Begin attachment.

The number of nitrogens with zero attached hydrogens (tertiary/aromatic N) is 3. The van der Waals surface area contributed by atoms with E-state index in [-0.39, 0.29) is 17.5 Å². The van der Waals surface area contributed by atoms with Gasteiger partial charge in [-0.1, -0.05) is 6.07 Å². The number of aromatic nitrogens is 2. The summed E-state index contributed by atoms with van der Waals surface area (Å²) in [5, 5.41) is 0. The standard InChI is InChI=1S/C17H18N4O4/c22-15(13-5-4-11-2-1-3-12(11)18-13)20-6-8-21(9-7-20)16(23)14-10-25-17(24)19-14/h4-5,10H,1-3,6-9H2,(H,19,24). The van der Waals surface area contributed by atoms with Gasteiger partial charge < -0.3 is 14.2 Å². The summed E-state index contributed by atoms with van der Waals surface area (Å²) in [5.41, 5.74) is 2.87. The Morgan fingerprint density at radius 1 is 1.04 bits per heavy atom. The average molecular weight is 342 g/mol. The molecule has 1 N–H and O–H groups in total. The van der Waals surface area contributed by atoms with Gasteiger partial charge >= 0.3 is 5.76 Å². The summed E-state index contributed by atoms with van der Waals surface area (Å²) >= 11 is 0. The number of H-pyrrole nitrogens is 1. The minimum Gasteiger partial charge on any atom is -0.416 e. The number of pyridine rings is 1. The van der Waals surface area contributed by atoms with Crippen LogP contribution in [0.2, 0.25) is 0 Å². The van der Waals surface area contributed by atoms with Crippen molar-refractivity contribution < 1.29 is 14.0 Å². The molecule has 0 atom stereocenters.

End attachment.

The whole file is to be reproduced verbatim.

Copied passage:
The number of nitrogens with zero attached hydrogens (tertiary/aromatic N) is 3. The van der Waals surface area contributed by atoms with E-state index in [-0.39, 0.29) is 17.5 Å². The van der Waals surface area contributed by atoms with Gasteiger partial charge in [-0.1, -0.05) is 6.07 Å². The number of aromatic nitrogens is 2. The summed E-state index contributed by atoms with van der Waals surface area (Å²) in [5, 5.41) is 0. The standard InChI is InChI=1S/C17H18N4O4/c22-15(13-5-4-11-2-1-3-12(11)18-13)20-6-8-21(9-7-20)16(23)14-10-25-17(24)19-14/h4-5,10H,1-3,6-9H2,(H,19,24). The van der Waals surface area contributed by atoms with Gasteiger partial charge < -0.3 is 14.2 Å². The summed E-state index contributed by atoms with van der Waals surface area (Å²) in [5.41, 5.74) is 2.87. The Morgan fingerprint density at radius 1 is 1.04 bits per heavy atom. The average molecular weight is 342 g/mol. The molecule has 1 N–H and O–H groups in total. The van der Waals surface area contributed by atoms with Gasteiger partial charge >= 0.3 is 5.76 Å². The summed E-state index contributed by atoms with van der Waals surface area (Å²) >= 11 is 0. The number of H-pyrrole nitrogens is 1. The minimum Gasteiger partial charge on any atom is -0.416 e. The number of pyridine rings is 1. The van der Waals surface area contributed by atoms with Crippen LogP contribution in [0.2, 0.25) is 0 Å². The van der Waals surface area contributed by atoms with Crippen molar-refractivity contribution < 1.29 is 14.0 Å². The molecule has 0 atom stereocenters.